NPR Reviews Afterparty by Daryl Gregory

Afterparty by Daryl Gregory“Daryl Gregory’s new book, Afterparty has a place in the scale of genres and brains and the squishy collisions of people from vastly different walks of life—that drips and squelches somewhere in the DiFilippo range. It stakes its territory early as a second—generation biopunk tale and holds that ripe ground throughout.”

Daryl Gregory’s Afterparty was reviewed on NPR!

Afterparty has two competing narratives, working a kind of back-and-forth seesaw on the plot. The first is the mystery of what happened at the Little Sprout buyout party — which began with a bunch of happy employees celebrating their becoming sudden millionaires and ended with one dead body and all the survivors forcibly dosed with their own drug, at levels causing blackouts, lawsuits, spontaneous religious conversion and confinement to various Canadian mental institutions. The second tack follows Lyda Rose, one of the Little Sprout founders…

What follows that winning setup is essentially one long chase sequence, woven through with a bittersweet junkie love story and broken up here and there with some backstory and the aforementioned parables. Gregory handles it well, putting the pedal down when necessary, but also knowing when to feather it back a little to let us linger on some small detail of his future world — First Nations cigarette smugglers here, the interior decorating styles of the fabulously wealthy there.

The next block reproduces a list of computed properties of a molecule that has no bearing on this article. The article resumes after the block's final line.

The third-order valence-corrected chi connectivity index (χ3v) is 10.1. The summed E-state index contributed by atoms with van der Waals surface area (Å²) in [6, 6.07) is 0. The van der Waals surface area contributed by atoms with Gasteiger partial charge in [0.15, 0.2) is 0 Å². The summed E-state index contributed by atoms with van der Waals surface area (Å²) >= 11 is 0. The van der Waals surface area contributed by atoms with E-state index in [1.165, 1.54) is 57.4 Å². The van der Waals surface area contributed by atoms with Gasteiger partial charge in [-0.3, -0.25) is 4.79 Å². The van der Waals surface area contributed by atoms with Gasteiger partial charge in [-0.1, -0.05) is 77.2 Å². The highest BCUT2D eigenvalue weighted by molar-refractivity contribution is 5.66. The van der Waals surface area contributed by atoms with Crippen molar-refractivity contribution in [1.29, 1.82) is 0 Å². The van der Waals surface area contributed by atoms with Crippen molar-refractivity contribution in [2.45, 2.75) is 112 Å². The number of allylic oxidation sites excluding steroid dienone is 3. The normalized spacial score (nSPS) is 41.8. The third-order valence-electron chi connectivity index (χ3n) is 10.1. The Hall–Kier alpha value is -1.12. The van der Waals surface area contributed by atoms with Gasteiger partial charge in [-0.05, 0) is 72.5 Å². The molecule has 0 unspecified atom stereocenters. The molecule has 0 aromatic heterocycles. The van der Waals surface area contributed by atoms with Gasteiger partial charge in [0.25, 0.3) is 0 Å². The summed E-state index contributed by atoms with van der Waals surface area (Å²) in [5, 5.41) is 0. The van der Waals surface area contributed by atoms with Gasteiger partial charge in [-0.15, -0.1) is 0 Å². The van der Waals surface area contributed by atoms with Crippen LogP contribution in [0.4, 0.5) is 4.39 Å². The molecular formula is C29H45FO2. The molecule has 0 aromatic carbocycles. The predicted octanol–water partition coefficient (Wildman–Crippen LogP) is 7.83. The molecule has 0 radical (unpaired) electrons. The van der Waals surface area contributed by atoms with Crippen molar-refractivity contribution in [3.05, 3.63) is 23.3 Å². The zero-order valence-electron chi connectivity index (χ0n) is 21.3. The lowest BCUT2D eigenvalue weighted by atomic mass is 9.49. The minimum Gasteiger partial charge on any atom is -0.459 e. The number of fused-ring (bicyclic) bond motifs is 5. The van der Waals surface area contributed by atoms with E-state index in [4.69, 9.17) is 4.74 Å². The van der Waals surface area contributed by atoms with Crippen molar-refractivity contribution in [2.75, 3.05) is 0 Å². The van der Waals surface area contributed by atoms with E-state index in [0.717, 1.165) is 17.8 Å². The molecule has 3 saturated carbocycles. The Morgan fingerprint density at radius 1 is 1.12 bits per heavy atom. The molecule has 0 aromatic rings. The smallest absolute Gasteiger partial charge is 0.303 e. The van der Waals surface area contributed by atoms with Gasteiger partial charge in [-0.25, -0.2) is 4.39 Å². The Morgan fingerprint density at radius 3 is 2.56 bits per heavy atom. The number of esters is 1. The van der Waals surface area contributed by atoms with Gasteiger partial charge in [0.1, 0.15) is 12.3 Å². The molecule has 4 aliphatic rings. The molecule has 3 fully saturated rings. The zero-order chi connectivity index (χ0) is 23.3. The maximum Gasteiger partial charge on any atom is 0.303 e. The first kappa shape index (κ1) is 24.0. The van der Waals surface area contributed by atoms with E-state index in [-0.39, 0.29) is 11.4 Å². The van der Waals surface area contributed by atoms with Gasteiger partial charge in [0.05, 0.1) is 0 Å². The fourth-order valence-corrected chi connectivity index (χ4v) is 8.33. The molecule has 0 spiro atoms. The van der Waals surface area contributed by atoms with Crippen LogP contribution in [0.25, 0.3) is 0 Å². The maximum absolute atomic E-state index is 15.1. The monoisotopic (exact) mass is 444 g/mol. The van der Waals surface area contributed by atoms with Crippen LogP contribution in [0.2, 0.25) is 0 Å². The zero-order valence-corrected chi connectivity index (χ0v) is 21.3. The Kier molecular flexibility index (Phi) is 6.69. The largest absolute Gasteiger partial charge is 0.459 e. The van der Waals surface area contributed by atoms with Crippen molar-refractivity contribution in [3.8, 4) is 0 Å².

Click here for the full review from April 23rd.

Afterparty was published on April 22nd.

Featured Review: The Revolutions by Felix Gilman

The Revolutions by Felix Gilman“Gilman’s descriptive powers are as economical as they are vivid, beautifully capturing the spirit of fin de siècle society and literature without grinding it into pastiche….And each item in Gilman’s grab-bag of wonder comes with symbolic resonance; even the book’s title can be read in multiple ways: Philosophical revolutions, astronomical revolutions, and the obvious political kind all overlap as the book’s intricate assembly of elements click together like clockwork.”

Felix Gilman’s The Revolutions got a featured review in NPR!

Here’s an excerpt from NPR’s post on April 3:

In his previous novels, Felix Gilman presented fantastic, mind-expanding visions of other worlds. His fifth, The Revolutions, sticks a little closer to home — at least at first. For a change, he’s set a book in the real world, albeit a skewed version of it. Gilman reimagines late-19th-century London as a dark and dangerous place; along with all the political, technological, and cultural upheavals of the age, he’s added an insidious dimension to the fashionable occultism that gripped the end of the Victorian Era. Spiritual seekers are determined to explore outer space as well as inner space — only without their bodies leaving their parlors. Call it séance fiction.